To say that I’m going to move forward with an unbiased opinion would be a flat lie. As the recent victim of techno-junk profiteering, I have bone-picking on the mind and a slew of conspirators who profited, however minimally, from a recent purchase of a bottom-shelf DVD player from a corporate punching bag.
I’m tempted to diagram the web of communication; perhaps I will.
I purchased the Magnavox DP100MW8B DVD player last July for $29.88 (pausing for laughter) at one of three Wal-Marts within walking distance of my home.
I understood what I was buying, but if the sales clerk had laughed at me in the same manner that several customer service reps have since the breakdown, I would’ve put down the plastic encased techno-garbage and saved the landfill fodder for another consumer. As a public service, I’ve since considered returning to the electronics section with a sandwich board that read "Fool me once" on the front, with the late DVD player bolted to the backside, all in an effort to prevent others from further victimization.
I didn’t purchase a service plan, because at that price point, I figured that I could simply buy another DVD player after this dodgy one started coughing black smoke into my entertainment center. Yes, I admittedly fell prey to a falling price. I just didn’t know how heavy those prices truly were. I’m still in a sling.
As I sleuthed my way into further self-pity, I found that you can’t even purchase a service plan from Wal-Mart on any item under $50. I didn’t notice this giant red flag as it slapped me in the face at the checkout counter. If only I had picked up the brochure. It was so welcoming with the yellow smiley face and all.
The DVD player, manufactured in April 2009 by the New Jersey-based Funai Corporation, didn’t make it to Halloween. The date sticks out because I promised a Halloween slasher brain candy marathon, and I was forced to deliver via VHS. Luckily, I still owned a head cleaner and possessed the ability to work the tracking on the remote whenever Jason Voorhees began to flutter during slayings.
Of my many inexcusable faults throughout this money-burning venture, I admit that it was not in my best interest to stash the faulty Sad-in-a-box before I pursued the corporate evildoers. Like a disappointed parent, I couldn’t even look at it, so I fittingly stashed it in the basement, and when the family asked, I said it was visiting a friend.
Then came April, a month to clean in the name of spring, when on a trip to the storage space my Magnavox and I met again.
It had been months, but I suddenly filled with the rage of a consumer scorned. I grabbed the player by its progressive scan and dragged it upstairs.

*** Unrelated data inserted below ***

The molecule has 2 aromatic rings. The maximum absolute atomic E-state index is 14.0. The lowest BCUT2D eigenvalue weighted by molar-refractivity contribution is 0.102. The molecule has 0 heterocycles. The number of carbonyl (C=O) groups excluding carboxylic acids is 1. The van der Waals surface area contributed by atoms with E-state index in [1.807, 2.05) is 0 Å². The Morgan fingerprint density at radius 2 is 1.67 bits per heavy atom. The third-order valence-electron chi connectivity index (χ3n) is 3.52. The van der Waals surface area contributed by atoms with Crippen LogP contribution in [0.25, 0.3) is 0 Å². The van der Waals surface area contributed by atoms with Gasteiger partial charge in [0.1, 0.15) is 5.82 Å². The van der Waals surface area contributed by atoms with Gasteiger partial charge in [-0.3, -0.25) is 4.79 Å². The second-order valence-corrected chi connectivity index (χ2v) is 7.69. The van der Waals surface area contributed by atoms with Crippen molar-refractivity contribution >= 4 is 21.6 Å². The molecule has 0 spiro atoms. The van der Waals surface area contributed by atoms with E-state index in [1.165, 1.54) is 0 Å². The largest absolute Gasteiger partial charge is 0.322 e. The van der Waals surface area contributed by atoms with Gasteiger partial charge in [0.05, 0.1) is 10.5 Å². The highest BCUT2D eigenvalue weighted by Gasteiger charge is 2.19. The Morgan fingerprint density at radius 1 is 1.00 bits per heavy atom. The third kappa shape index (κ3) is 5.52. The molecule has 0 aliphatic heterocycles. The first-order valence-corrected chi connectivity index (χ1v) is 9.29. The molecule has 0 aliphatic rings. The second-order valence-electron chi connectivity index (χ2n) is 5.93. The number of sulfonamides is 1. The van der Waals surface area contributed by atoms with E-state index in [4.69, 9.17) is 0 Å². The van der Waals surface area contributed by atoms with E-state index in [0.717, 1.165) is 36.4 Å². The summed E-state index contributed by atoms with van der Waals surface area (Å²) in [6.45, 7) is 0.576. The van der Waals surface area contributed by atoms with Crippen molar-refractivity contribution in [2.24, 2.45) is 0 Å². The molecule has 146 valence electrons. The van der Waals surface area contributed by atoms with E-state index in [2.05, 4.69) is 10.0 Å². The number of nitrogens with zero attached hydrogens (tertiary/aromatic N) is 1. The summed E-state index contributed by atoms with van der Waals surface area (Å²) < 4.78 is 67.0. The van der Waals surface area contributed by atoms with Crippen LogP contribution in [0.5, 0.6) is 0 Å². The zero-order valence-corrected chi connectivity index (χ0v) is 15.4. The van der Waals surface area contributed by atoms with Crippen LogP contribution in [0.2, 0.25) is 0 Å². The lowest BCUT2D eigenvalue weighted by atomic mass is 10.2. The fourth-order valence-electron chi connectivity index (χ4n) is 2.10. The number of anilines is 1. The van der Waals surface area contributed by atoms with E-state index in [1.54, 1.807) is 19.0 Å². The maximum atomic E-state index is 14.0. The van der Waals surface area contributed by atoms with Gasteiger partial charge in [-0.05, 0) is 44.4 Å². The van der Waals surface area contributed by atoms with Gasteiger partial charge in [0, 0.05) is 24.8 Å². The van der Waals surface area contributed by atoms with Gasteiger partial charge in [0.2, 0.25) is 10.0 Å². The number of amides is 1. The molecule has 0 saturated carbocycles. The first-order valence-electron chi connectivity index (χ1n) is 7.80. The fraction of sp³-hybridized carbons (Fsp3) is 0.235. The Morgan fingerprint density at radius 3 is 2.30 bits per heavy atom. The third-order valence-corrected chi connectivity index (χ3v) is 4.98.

My first call was to the company Magnavox paid to represent its customer service department. I was not surprised to find that I had fallen outside of the 90-day parts-only warranty. The glaring exclusion to the warranty, and cause of my "Disc Read Error," was the infamously maligned and/or malfunctioning laser. I actually found it quite common that the parts warranty also failed to cover service. Why would it? It typically takes $50 just to have a nerd-herder pick it up off of the counter.
Magnavox wouldn’t send me a new laser. I wanted to scream. I wanted to shout. I wanted to reach through my phone and grab the scrawny man with a condescending tone by the collar and shake him until he was freed by the next available Good Samaritan. Instead, I asked questions.
How does Magnavox knowingly sell faulty electronics with misleading warranties? Does Magnavox have so little faith in its products that it disavows a product after three months of use? Given the growing hazardous techno-waste problem in the U.S., how can Magnavox sell a product it expects to be replaced up to four times a year (12 months/90-day guaranteed lifespan = 4 DVD players annually)?
The customer service representative and her floor manager were unable to answer on the behalf of Magnavox. Though, man-to-man, the floor manager suggested that I should’ve known what I was getting into at $29.88. Wait, I’m to blame? Shouldn’t Magnavox know what it was getting into at $29.88?
Thank you for calling, sir. I hope we answered your questions and concerns to your satisfaction. Good night, Shirley.
Since the vein in my neck was already throbbing beyond my control, I sought out another intellectual battle and phoned the local Wal-Mart’s electronics department.
Beyond the service plan that I couldn’t buy if I wanted to, I discovered that compared to the mega store, Magnavox had considerable faith in its products. After all, Wal-Mart refused returns and exchanges on any electronics beyond the 15-day period. 15 days? Bread keeps longer. A hearty organic apple can make it 16 days. It took me six days to even hook up the DVD player — my desire to watch The Big Lebowski didn’t become pressing until a night out on the town.
The blue-vested part-timer was quite candid over the phone.
It is worth your money to spend a little more and buy a Sony, he said. Spend a little extra. The Sony is cheap, but a much better quality product.
Where were you in July? I went to Target and bought a Phillips.
When you by a Magnavox, the box reassures you that your purchase was smart, very smart. I beg to differ. This experience has led me to feel stupid, very stupid, and helpless as a consumer. My only logical course of action is simple: Never again feed the Magnavox techno-garbage beast a single dollar.
Are you a gadget-lover scorned with a similar tale of deceit? Let’s swap sob stories at firstname.lastname@example.org.